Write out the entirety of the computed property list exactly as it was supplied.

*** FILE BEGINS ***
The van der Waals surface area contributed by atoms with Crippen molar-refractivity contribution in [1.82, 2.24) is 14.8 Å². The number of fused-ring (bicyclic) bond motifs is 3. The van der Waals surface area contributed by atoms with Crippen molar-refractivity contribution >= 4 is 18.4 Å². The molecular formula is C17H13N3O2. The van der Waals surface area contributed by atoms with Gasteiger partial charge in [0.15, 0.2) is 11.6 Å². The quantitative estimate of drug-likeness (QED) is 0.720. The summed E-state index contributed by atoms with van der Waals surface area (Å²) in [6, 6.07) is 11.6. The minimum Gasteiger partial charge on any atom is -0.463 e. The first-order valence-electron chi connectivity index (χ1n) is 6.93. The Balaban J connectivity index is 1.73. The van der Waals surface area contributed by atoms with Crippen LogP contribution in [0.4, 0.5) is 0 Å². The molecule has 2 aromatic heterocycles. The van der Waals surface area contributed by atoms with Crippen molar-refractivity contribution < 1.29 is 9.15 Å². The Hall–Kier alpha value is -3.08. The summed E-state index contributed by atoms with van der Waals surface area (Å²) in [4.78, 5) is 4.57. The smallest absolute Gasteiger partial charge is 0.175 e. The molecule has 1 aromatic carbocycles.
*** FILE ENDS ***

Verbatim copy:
The van der Waals surface area contributed by atoms with Crippen molar-refractivity contribution in [1.82, 2.24) is 14.8 Å². The number of fused-ring (bicyclic) bond motifs is 3. The van der Waals surface area contributed by atoms with Crippen molar-refractivity contribution >= 4 is 18.4 Å². The molecular formula is C17H13N3O2. The van der Waals surface area contributed by atoms with Gasteiger partial charge in [0.15, 0.2) is 11.6 Å². The quantitative estimate of drug-likeness (QED) is 0.720. The summed E-state index contributed by atoms with van der Waals surface area (Å²) in [6, 6.07) is 11.6. The minimum Gasteiger partial charge on any atom is -0.463 e. The first-order valence-electron chi connectivity index (χ1n) is 6.93. The Balaban J connectivity index is 1.73. The van der Waals surface area contributed by atoms with Crippen LogP contribution in [0.4, 0.5) is 0 Å². The molecule has 2 aromatic heterocycles. The van der Waals surface area contributed by atoms with Crippen molar-refractivity contribution < 1.29 is 9.15 Å². The Hall–Kier alpha value is -3.08. The summed E-state index contributed by atoms with van der Waals surface area (Å²) in [4.78, 5) is 4.57. The smallest absolute Gasteiger partial charge is 0.175 e. The molecule has 1 aromatic carbocycles.